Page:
by Jim Carpenter
Along the road of model building and flying I've picked up a few tricks. I hope the following will help beginners and experts alike.
1. Use a wheel collar on your drill bit and you have a depth gauge or drill stop.
2. When mixing epoxy a 50/50 mix is critical in order to gain maximum strength. Use a coin or bottle cap to trace two circles to place epoxy in equal amounts.
3. For epoxy mixing pads use flexible plastic, like butter container tops. After epoxy cures simply flex the plastic top and epoxy can be cleanly removed.
4. Craft sticks (popcycle sticks) at Hobby Lobby make great inexpensive epoxy mixing sticks. They make great shims for lining up wings and fuselages etc.; they are also good for repairs such as spar splices.
5.Use craft sticks on the top and bottom of the elevator along with clothes pins or rubber bands to hold elevator in neutral while setting up controls.
6. To cut brass, copper, or aluminum tubing; roll on flat hard surface with a sharp knife.
7. To clean planes use rubbing alcohol then shine covering with Armoral or Son of a Gun.
8. Use fuel line tubing on needle valves to seal from leaks.
9. To seperate backing on film covering put small pieces of tape on each side and then pull tape.
10. Baking soda and CA glue make great fillets for repairs.
11. Cut off the top of the fox needle valve leaving enough to solder a wheel collar on. This keeps the needle valve from being damaged on inverted landings.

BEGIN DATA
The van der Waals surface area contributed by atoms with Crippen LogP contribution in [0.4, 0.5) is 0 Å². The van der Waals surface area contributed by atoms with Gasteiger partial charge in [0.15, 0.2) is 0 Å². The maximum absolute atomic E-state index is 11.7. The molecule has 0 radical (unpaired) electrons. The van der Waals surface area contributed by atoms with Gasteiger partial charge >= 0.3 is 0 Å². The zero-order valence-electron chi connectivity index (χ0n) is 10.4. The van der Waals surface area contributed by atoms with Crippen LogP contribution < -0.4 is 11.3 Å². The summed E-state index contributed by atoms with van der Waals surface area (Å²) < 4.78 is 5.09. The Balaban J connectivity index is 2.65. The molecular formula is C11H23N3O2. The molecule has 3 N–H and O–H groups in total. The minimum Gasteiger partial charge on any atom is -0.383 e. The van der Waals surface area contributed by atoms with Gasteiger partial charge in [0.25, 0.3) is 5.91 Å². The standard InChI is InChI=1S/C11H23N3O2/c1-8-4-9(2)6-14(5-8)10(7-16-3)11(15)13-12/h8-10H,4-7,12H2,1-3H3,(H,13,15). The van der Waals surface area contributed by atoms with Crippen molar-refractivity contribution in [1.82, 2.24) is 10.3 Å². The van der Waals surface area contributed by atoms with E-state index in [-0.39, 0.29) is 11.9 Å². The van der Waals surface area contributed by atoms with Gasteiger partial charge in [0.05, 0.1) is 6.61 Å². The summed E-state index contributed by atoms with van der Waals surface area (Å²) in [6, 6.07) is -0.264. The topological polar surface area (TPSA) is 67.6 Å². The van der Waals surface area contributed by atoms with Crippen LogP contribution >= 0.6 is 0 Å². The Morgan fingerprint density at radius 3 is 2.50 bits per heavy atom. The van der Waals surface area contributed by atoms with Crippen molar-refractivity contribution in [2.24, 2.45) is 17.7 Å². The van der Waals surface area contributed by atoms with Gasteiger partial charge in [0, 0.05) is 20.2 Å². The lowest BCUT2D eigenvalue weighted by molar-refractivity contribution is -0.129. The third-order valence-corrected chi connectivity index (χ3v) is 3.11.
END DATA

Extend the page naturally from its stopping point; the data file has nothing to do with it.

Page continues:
by Jim Shamblin
1. If you paint in a screw lid jar, does it ever get stuck? Try putting a layer of teflon tape used by plumbers around the jar threads. If you take it off very often you will have to renew the teflon, but it is cheap and easy (like me).
2. At the craft store (Hobby Lobby) for a few bucks you can get a small flexible artist pallet (Norma Jeanne took me to a play and I got culture now) Use to help apply filler over nicks, scratches, etc. prior to painting.
3. For mixing epoxy, I use the small paper cups at fast food resturants that are supplied for catsup. Just grab a handful befoer you leave.
4. When making a trailing edge with 1/16" sheet, sometimes you need a lot of clamps, pins, etc to hold everything tight. I took some wooden clothespins, cut tounge depressors into about 2" lengths and glue them to the clothespins at the clamping end. This gives you a wide clamp that works really well on sheet balsa.